One idea is that the movements unlock the brain’s information-processing system, which may have become “stuck” as a result of the original trauma, allowing it to digest the upsetting experience and move forward.

“EMDR helps the vividness of the distressing imagery become less emotionally disturbing. It helps turn negative self-belief into something more positive,” says Paterson.

“When we link into the traumatic memory, my role as a therapist is to keep the client with one foot in the present and one in the past, like dipping their toe in a pool while I hold on to their arm. It’s important to maintain that connection.”

Paterson says that one of the reasons that EMDR is very efficient is because it operates at a neuro-biological level, at the level of the body itself, and its effects percolate up, rather than cognitive therapies, which go in at a higher level, and then percolate down. Trauma, it seems, is a visceral experience, and it takes a visceral therapy to really deal with it. It connects with the most primitive part of the brain, the limbic system, responsible for emotional processing.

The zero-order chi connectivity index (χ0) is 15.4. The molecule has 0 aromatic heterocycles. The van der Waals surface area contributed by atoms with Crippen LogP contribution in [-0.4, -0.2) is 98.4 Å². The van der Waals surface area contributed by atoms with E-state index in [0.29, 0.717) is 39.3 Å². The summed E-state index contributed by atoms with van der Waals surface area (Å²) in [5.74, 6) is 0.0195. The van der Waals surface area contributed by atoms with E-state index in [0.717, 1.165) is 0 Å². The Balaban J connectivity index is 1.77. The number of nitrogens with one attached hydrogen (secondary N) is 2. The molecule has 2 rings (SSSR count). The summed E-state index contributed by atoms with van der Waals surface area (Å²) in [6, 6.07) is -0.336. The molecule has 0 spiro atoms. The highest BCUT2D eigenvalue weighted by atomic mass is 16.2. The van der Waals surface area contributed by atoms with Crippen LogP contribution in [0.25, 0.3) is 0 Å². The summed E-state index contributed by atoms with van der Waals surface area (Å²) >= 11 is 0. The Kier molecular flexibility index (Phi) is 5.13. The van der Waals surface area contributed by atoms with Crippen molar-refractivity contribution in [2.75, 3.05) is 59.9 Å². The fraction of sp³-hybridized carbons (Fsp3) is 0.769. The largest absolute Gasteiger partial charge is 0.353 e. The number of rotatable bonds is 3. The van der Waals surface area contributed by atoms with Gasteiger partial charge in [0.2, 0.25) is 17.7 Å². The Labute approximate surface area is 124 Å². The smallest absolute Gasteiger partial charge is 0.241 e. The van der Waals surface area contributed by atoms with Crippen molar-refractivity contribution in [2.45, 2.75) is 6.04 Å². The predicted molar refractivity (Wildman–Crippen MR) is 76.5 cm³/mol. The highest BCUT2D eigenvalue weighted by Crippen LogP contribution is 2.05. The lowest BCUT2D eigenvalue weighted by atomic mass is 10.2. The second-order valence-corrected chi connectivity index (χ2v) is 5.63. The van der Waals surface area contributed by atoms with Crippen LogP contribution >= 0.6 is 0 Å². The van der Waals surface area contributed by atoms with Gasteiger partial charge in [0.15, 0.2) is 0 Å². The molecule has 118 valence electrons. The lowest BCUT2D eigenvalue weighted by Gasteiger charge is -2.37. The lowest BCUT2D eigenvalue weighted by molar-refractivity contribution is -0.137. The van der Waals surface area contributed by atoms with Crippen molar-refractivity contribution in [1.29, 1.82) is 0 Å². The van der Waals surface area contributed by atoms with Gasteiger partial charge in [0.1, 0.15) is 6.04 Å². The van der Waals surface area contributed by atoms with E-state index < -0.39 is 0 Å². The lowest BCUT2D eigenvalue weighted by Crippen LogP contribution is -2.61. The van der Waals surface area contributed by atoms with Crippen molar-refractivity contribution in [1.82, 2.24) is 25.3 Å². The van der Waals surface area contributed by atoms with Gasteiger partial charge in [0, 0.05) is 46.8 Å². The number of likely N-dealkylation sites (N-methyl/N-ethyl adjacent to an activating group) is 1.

When something – a sight, perhaps, or a smell – triggers the unconscious memory of the trauma, it is this system that takes charge, over-ruling the higher cortical processes. “The past becomes the present,” explains Paterson. “Intellectually, we know it is the past, but emotionally it feels like now, and that’s why people behave irrationally in certain circumstances.”

The emotionally wounded brain appears to be geared towards self-healing, but Paterson says that, just like a physical wound, if there is dirt present, it needs to be cleaned out. “An emotionally charged psychological injury can fester and become stuck in the brain. It can lay down a belief system – for example, that we are helpless, or that we are defective – and that can become part of how we see the world.”

With PTSD, there’s a 50 per cent chance that, after six months, a patient will no longer be symptomatic; that the brain will have dealt with the trauma itself. But if a year has gone by and the person is still troubled by flashbacks or nightmares, then it’s likely that the trauma has become effectively locked in the brain, and needs treatment.